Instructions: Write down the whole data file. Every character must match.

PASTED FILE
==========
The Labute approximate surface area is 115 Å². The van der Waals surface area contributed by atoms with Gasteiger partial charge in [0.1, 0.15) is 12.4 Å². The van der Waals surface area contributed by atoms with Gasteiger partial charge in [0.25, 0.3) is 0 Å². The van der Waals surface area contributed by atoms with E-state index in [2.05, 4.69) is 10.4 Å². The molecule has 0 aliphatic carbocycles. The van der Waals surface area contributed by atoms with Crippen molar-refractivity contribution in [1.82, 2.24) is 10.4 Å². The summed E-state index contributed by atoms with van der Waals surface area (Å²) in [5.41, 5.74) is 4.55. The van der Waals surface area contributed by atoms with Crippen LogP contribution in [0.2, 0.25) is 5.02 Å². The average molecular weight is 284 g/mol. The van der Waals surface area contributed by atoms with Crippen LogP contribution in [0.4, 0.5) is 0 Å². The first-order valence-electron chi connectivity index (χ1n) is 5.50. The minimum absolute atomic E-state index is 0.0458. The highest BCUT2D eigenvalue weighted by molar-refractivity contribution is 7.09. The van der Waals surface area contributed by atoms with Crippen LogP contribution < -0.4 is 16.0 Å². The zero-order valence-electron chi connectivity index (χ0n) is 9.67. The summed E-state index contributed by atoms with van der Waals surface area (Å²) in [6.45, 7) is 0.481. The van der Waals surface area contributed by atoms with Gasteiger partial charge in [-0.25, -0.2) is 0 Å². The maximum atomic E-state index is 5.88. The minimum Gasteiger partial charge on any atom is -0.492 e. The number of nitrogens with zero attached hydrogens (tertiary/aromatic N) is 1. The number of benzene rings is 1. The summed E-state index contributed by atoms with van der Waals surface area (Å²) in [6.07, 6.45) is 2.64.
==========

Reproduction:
The Labute approximate surface area is 115 Å². The van der Waals surface area contributed by atoms with Gasteiger partial charge in [0.1, 0.15) is 12.4 Å². The van der Waals surface area contributed by atoms with Gasteiger partial charge in [0.25, 0.3) is 0 Å². The van der Waals surface area contributed by atoms with E-state index in [2.05, 4.69) is 10.4 Å². The molecule has 0 aliphatic carbocycles. The van der Waals surface area contributed by atoms with Crippen molar-refractivity contribution in [1.82, 2.24) is 10.4 Å². The summed E-state index contributed by atoms with van der Waals surface area (Å²) in [5.41, 5.74) is 4.55. The van der Waals surface area contributed by atoms with Crippen LogP contribution in [0.2, 0.25) is 5.02 Å². The average molecular weight is 284 g/mol. The van der Waals surface area contributed by atoms with Crippen LogP contribution in [0.4, 0.5) is 0 Å². The first-order valence-electron chi connectivity index (χ1n) is 5.50. The minimum absolute atomic E-state index is 0.0458. The highest BCUT2D eigenvalue weighted by molar-refractivity contribution is 7.09. The van der Waals surface area contributed by atoms with Crippen LogP contribution < -0.4 is 16.0 Å². The zero-order valence-electron chi connectivity index (χ0n) is 9.67. The summed E-state index contributed by atoms with van der Waals surface area (Å²) in [6.45, 7) is 0.481. The van der Waals surface area contributed by atoms with Gasteiger partial charge in [-0.25, -0.2) is 0 Å². The maximum atomic E-state index is 5.88. The minimum Gasteiger partial charge on any atom is -0.492 e. The number of nitrogens with zero attached hydrogens (tertiary/aromatic N) is 1. The number of benzene rings is 1. The summed E-state index contributed by atoms with van der Waals surface area (Å²) in [6.07, 6.45) is 2.64.